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  • Autoimmune hepatitis (AIH) is a disease of unknown etiology and is characterized by increased serum aminotransferases, presence of lymphoplasmacytic infiltration and interface hepatitis on histology, autoantibodies, and hypergammaglobulinemia.1

  • Clinical presentation can vary from mild asymptomatic disease to acute fulminant liver failure.2


  • AIH affects all ages and both genders but predominantly is found in women with a preponderance to males of 3.5:1 in the United States.3

  • It is relatively rare and affects 100,000 to 200,000 persons in the United States and accounts for 2% to 3% of the pediatric and 4% to 6% of the adult liver transplants performed in the United States and Europe.1

  • Prevalence of disease varies among races, though it has been associated with a genetic predisposition. Prevalence is the highest among North American and Northern European white persons with HLA-DRB1*03 and HLA-DRB*04.4


  • AIH develops due to genetic predisposition, antigenic exposures, and immunologic activation of a T-cell–mediated cascade, which leads to progressive inflammatory and fibrotic liver disease.5

  • Potential triggers include viruses, drugs, and herbal agents. The time between exposure and onset of disease can vary.6

  • Genetic susceptibility for AIH results from human leukocyte antigen (HLA) genes that reside on the major histocompatibility complex (MHC) located on chromosome 6.3,7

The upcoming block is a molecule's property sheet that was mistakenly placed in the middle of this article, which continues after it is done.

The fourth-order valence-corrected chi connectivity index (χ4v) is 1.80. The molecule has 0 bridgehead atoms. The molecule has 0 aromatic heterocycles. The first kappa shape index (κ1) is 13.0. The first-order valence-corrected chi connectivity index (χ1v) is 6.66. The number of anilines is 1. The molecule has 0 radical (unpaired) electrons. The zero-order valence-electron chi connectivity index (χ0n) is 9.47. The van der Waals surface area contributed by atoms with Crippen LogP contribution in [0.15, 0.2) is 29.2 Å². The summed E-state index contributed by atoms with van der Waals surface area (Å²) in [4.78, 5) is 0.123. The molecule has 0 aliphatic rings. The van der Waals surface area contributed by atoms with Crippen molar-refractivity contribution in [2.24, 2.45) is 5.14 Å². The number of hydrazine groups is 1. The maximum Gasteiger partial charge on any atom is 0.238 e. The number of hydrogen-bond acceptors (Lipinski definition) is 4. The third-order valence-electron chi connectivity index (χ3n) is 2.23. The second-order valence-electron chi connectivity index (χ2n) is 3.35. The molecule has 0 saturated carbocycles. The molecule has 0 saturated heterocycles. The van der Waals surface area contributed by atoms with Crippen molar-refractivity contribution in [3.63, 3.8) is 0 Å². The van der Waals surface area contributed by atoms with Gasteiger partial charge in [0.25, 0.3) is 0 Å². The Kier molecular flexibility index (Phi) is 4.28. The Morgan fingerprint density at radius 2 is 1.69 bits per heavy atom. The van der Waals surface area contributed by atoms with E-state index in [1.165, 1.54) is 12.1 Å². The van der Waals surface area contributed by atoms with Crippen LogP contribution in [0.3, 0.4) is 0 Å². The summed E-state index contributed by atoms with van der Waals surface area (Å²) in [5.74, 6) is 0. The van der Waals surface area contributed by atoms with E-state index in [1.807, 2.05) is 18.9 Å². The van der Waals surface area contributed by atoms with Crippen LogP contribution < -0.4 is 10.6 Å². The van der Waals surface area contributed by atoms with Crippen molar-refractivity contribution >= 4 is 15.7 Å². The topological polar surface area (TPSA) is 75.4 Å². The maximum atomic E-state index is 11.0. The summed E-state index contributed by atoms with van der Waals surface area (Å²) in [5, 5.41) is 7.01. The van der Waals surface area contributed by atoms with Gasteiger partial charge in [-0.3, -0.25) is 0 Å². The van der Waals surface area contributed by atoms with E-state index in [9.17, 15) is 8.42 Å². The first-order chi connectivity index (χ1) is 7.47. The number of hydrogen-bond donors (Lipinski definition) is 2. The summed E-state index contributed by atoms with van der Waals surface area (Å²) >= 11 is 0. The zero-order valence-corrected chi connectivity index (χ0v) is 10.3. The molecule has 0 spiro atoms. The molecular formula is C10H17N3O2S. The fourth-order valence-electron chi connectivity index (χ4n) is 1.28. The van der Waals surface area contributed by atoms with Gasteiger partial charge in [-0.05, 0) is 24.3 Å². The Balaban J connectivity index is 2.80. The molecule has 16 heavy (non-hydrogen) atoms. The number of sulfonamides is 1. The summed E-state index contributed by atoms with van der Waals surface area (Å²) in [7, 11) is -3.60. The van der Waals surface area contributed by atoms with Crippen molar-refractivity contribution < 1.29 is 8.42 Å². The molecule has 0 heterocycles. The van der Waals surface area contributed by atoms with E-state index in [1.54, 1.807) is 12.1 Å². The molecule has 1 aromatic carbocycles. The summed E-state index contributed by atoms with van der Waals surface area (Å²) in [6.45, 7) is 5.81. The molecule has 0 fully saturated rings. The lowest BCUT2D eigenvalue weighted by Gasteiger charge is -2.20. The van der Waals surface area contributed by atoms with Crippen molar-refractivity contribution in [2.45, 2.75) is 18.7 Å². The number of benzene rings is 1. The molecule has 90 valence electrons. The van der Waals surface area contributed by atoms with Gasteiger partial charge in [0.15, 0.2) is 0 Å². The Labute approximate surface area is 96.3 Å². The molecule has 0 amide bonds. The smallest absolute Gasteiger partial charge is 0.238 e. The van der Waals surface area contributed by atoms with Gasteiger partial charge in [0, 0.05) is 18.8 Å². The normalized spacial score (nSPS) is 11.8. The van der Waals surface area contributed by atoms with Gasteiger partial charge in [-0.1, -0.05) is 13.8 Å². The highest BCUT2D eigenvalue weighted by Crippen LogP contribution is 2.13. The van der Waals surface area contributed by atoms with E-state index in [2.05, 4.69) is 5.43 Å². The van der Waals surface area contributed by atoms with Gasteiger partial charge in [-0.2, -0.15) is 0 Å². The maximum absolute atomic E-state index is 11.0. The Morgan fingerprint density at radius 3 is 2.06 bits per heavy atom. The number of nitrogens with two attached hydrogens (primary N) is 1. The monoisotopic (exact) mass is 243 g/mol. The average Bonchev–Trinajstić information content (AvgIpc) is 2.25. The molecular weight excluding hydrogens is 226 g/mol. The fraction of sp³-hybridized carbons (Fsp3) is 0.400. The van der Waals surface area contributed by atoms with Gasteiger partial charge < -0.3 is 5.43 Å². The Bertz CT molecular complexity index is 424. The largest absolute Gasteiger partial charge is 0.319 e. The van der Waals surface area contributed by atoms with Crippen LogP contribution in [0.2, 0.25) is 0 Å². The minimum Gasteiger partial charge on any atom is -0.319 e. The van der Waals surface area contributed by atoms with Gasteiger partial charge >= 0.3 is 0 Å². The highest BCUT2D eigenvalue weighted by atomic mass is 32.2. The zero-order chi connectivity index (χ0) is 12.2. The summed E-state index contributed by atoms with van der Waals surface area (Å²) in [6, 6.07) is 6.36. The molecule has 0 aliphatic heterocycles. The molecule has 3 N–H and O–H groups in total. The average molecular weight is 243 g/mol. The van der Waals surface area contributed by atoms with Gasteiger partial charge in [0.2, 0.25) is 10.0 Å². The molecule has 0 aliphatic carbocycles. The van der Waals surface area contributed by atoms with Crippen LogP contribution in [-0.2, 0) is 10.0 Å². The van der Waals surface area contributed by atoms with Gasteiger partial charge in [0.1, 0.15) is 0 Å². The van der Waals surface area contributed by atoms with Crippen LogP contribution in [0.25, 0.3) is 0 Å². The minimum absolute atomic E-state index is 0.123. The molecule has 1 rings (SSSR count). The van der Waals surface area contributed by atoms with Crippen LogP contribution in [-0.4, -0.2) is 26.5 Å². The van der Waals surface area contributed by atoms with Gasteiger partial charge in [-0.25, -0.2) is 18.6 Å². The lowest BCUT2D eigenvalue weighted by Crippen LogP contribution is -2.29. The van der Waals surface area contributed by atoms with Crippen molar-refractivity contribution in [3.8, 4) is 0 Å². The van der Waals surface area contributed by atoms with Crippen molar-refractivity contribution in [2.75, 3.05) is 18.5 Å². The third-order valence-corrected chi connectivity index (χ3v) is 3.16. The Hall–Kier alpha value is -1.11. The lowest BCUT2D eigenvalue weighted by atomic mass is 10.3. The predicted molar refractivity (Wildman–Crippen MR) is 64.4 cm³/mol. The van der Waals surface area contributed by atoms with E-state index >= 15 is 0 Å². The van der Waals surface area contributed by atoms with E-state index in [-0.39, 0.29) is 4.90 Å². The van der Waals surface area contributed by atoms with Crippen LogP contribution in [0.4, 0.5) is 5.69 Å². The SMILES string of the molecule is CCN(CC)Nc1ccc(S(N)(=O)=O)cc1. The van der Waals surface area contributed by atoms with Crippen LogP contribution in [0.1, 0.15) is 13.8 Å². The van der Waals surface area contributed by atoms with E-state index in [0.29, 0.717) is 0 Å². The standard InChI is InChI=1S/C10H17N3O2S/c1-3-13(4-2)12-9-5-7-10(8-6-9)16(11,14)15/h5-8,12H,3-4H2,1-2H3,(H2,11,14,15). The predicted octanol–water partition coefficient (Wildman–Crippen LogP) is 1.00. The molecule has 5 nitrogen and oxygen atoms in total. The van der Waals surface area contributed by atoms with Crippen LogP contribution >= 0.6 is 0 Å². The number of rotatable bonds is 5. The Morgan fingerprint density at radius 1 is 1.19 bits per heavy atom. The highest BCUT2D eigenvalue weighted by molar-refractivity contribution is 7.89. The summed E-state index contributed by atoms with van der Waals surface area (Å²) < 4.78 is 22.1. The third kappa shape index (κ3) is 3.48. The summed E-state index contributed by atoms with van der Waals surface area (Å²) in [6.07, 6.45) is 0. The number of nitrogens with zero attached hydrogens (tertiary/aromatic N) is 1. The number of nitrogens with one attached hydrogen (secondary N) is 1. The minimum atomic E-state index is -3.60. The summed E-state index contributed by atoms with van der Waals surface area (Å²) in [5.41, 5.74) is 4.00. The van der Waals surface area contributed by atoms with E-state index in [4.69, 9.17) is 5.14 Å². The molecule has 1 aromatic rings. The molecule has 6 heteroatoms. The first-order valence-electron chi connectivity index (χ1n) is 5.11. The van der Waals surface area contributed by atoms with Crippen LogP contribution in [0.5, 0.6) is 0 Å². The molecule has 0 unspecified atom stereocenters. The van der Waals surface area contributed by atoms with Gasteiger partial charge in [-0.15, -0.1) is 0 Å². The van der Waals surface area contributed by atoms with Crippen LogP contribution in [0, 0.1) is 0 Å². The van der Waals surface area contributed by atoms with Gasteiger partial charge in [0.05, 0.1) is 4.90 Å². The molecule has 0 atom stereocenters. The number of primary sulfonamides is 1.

• Type 1 AIH is associated with the HLA-DR3 serotype and is particularly seen in white patients. This disease is more common in the early-onset, severe form of AIH and occurs in girls and young women. In contrast, HLA-DR4 is more common in adults and may have a higher incidence of extrahepatic, milder disease with better response to corticosteroids.5

  • Type 2 AIH is rare and is associated with the HLA-DRB1 and HLA-DQB1 alleles.8

  • Polymorphisms in the tumor necrosis factor (TNF) gene, cytotoxic T lymphocyte antigen 4 gene (CTLA4), and Fas gene promoter have been associated with increased reactivity of the immune system, disease severity, and early progression to cirrhosis.9–11

  • Liver cell destruction occurs via cell-mediated cytotoxicity, antibody-dependent cell-mediated cytotoxicity, or a combination of both depending on the immune cascade.12,13


  • Major symptoms of AIH include fatigue and arthralgia. Jaundice indicates an acute severe disease or a chronic process with advanced fibrosis.5

  • Acute or acute severe (fulminant) presentation may resemble acute viral or toxic hepatitis. Centrilobular hemorrhagic necrosis with lymphoblastic infiltration, lymphoid aggregates, or plasma cell infiltration is the main histologic finding (Fig. 8-1).14


Histopathology of centrilobular zone 3 necrosis with hepatocyte rosettes. (H&E, ×200)6


  • The original scoring system (Table 8-1) that was proposed by the International Autoimmune Hepatitis Group (IAIHG) provides a score to reflect the strength of the diagnosis prior to ...

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